Rail travel in Michigan recently has seen a huge improvement. Upgrades to the Amtrak Wolverine tracks will increase the efficiency of trains from Chicago to Detroit and cut travel times. Elsewhere, there are exciting plans in the works to establish commuter rail into Ann Arbor and into Detroit.
However, important connections are still needed. No rail connection to Toledo and lacking a quick and efficient connection from Grand Rapids to Detroit continues to be a detriment to Michigan citizens. Michigan’s current integration into the Midwestern rail system is tenuous at best, improvements need to be made.
Steps towards 110-mph service on the majority of the Detroit to Chicago line are positive, but real high-speed service is needed to Chicago. Moreover, commuter rail proposals are at risk of stalling due to budgetary concerns and resistance among state lawmakers.
A connection to Toledo would allow access via train to locations on the east coast.
This connection would involve a rail link to either Kalamazoo, Lansing, and/or Detroit.
A 2011 study conducted by the Michigan Association of Railroad Passengers determined that a line should be constructed from Holland to Detroit with stops in Grand Rapids and Lansing. In 2013, MDOT granted $100,000 to the AAATA to study a Detroit to Grand Rapids corridor. Click here to learn more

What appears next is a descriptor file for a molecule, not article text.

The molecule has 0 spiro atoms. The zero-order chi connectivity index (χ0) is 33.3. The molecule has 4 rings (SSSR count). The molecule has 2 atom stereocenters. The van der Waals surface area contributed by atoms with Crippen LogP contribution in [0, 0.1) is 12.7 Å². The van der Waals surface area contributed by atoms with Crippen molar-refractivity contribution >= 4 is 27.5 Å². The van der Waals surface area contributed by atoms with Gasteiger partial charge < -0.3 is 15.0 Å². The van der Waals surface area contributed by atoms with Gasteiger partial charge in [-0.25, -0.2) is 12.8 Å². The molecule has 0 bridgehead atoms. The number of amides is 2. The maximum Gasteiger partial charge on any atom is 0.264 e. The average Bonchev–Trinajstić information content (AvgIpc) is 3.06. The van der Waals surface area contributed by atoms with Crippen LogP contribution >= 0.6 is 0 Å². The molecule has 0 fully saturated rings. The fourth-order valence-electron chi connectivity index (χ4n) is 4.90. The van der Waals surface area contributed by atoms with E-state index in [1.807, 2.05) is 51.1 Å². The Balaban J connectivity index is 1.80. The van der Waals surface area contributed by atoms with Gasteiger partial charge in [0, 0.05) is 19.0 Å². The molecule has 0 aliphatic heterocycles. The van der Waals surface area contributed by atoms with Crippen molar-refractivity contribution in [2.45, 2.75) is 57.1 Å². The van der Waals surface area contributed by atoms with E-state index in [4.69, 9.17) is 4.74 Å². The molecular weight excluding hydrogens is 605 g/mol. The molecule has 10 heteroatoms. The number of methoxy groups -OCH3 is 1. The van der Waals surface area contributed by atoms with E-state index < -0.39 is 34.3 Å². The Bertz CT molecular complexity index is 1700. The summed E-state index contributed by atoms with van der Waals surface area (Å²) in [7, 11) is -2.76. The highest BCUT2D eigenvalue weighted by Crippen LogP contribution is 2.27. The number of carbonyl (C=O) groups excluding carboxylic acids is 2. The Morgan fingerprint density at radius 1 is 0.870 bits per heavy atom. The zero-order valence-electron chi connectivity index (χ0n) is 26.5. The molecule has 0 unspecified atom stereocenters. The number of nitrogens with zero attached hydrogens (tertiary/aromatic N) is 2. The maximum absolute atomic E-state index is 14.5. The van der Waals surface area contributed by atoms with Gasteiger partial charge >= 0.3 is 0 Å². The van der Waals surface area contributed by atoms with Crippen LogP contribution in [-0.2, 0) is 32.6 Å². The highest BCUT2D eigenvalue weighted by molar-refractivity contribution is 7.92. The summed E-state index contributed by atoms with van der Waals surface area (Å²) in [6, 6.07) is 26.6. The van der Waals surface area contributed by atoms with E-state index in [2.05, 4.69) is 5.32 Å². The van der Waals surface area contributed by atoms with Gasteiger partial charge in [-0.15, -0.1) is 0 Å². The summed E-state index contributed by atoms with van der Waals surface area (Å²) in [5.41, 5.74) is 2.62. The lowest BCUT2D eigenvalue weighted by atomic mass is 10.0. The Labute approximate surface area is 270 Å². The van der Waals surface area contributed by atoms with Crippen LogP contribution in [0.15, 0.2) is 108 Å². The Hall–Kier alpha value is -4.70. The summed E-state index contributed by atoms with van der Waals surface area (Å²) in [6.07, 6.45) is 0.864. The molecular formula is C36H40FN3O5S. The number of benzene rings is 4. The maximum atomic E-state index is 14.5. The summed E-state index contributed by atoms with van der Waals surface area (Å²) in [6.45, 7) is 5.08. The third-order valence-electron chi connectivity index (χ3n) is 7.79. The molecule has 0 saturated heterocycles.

This project, by running through Metro Airport, would finally connect travelers to downtown Detroit with ease. Existing tracks would be used, requiring only some improvements, and the construction of stations at Ypsilanti and Metro Airport. Click here to learn more
A study is currently being conducted by the Ann Arbor Area Transportation Authority (AAATA) using money from a federal grant. This study should demonstrate Wally’s viability and move the project forward. Click here to learn more
For a connection to Howell, the state currently owns the majority of the tracks and they would only need a minor refurbishment. The remaining portion of the route would run on the WALLY route from Howell to Ann Arbor.